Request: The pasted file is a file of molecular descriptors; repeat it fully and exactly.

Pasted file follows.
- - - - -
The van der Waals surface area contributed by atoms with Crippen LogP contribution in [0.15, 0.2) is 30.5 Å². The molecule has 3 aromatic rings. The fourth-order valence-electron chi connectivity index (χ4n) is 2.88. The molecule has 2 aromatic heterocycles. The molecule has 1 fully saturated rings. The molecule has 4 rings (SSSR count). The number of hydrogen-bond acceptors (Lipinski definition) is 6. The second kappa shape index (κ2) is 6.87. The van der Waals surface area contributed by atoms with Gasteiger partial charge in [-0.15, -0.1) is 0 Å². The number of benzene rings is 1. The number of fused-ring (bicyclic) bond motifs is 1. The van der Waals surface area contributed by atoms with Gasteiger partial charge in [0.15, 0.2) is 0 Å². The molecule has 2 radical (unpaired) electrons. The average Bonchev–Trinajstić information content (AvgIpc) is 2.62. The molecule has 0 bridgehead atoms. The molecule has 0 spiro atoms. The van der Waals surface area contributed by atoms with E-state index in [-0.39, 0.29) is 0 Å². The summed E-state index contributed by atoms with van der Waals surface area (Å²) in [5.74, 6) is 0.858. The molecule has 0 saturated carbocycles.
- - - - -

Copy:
The van der Waals surface area contributed by atoms with Crippen LogP contribution in [0.15, 0.2) is 30.5 Å². The molecule has 3 aromatic rings. The fourth-order valence-electron chi connectivity index (χ4n) is 2.88. The molecule has 2 aromatic heterocycles. The molecule has 1 fully saturated rings. The molecule has 4 rings (SSSR count). The number of hydrogen-bond acceptors (Lipinski definition) is 6. The second kappa shape index (κ2) is 6.87. The van der Waals surface area contributed by atoms with Gasteiger partial charge in [-0.15, -0.1) is 0 Å². The number of benzene rings is 1. The number of fused-ring (bicyclic) bond motifs is 1. The van der Waals surface area contributed by atoms with Gasteiger partial charge in [0.15, 0.2) is 0 Å². The molecule has 2 radical (unpaired) electrons. The average Bonchev–Trinajstić information content (AvgIpc) is 2.62. The molecule has 0 bridgehead atoms. The molecule has 0 spiro atoms. The van der Waals surface area contributed by atoms with E-state index in [-0.39, 0.29) is 0 Å². The summed E-state index contributed by atoms with van der Waals surface area (Å²) in [5.74, 6) is 0.858. The molecule has 0 saturated carbocycles.